However, there are many students and teachers who believe Paterno had to be dismissed. “He was the head coach, and the buck stops there,” stated junior Danny Madeline. Fellow classmate Christian Bennet agrees. “Paterno needed to report this incident to the police and not just the Athletic Director,” stated Bennet. “He knew the actions were criminal.”
Those who are in sympathy for Paterno, are primarily concerned with how his dismissal was handled. Senior Anna Pedicini said, “Joe Pa[terno] even said that he didn’t know how to handle the scandal. Penn State fired him in the worst possible way.” Lyons echoed the same idea when he stated, “He shouldn’t have been fired; things could have been handled differently. He was a legend.” Sophomore Jesse Record had the same mindset when he said, “I think it was really embarrassing for a decorated coach of a pretty decent team to have his career just thrown away.”
One thing is for sure, and that is that Penn State University won’t be the viewed in the same way from here on out. Senior Kevin Lawson commented: ”It’s a shame Penn State will never be looked at as it was before.” And junior Rachel McConnell stated strongly that the incident was a “black mark on Penn State’s record.” McConnell also brought up a good point that really hasn’t been addressed by saying “What I don’t understand is why the victims waited so long to come forth?” Another interesting point was made by junior Aly Zubyk, who stated, “I don’t know what’s more pathetic about the whole thing; the fact that a football coach sexually harassed kids, or how many times he was able to get away with it.
Gina Frontino, a senior at Hubbard High School, who is viewing Penn State University as an option for college, and went on a college visit the week this scandal went mainstream had this to say about the situation, “Well I think it shouldn’t have happened the way it did. They could have respected the coach and given him a chanceto step down voluntarily. I’m not really educated enough on the whole history of Penn State, so I can’t tell you too much. But I would still go there no matter what people say about that scandal. It’s a very good school and their school pride is so strong that it seems like nothing will ever bring them down.” While they may now be considered as somewhat of a tarnished package, the future still looks bright for Penn State University.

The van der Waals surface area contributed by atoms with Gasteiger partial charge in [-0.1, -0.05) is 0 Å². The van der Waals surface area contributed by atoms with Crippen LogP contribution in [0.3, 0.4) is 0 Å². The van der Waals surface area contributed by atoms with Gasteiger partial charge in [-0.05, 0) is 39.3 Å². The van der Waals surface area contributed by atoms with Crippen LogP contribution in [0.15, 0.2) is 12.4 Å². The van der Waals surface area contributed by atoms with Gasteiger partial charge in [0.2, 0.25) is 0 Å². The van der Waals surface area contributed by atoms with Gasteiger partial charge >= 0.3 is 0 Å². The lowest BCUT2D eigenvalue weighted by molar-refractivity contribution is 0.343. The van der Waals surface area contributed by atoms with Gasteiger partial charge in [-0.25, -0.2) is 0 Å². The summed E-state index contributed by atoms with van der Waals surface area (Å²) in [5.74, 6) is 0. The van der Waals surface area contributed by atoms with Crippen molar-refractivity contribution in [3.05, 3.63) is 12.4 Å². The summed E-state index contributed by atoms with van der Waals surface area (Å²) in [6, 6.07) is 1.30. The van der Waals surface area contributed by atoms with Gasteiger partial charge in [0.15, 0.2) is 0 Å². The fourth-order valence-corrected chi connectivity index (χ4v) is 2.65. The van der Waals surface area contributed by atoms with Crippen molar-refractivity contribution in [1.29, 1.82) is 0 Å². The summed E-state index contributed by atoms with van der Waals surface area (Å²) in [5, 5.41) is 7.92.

Joe Paterno was diagnosed with lung cancer a short time after his dismissal from Penn State University. At first look, it seemed curable, and Paterno’s diagnosis was good. But the cancer was far worse than believed and, after a two month fight, Paterno succumbed, dying on Sunday, January 22nd, 2012. Many speculate that the stress of the Penn State scandal contributed to his death. Paterno is survived by his wife, Susan, his five children, and seven grandchildren.
Importantly, Paterno is also survived by his fans: the same fans that rioted in the streets after his firing; the same fans that filled his front lawn in support. Joe Paterno meant a great deal to the fans, Penn State, college football, and even the entire country. He was truly a football icon.
Now, did Paterno deserve to be fired? Perhaps the university could’ve handled his dismissal better but, yes, he probably did. Did he deserve to be questioned? Absolutely. Did he need to explain his moral lapse and errors in judgment? Without a doubt. Lastly, did the pressure of this event lead to his untimely death? When you take away a man’s life and passion, what else is there to live for? And it’s sad that the legendary Joe Paterno had to go out like this, brought down by both cancer and a broken heart.
Mitchell, Clint. “Chomping at the Mitch: Remembering Joe Paterno’s legacy, an American classic.” The Mansfield Mall. Web. 1 February, 2012. 2 February, 2012. http://marshfieldmail.com/sports/chomping-at-the-mitch-remembering-joe-paterno-s-legacy-an/article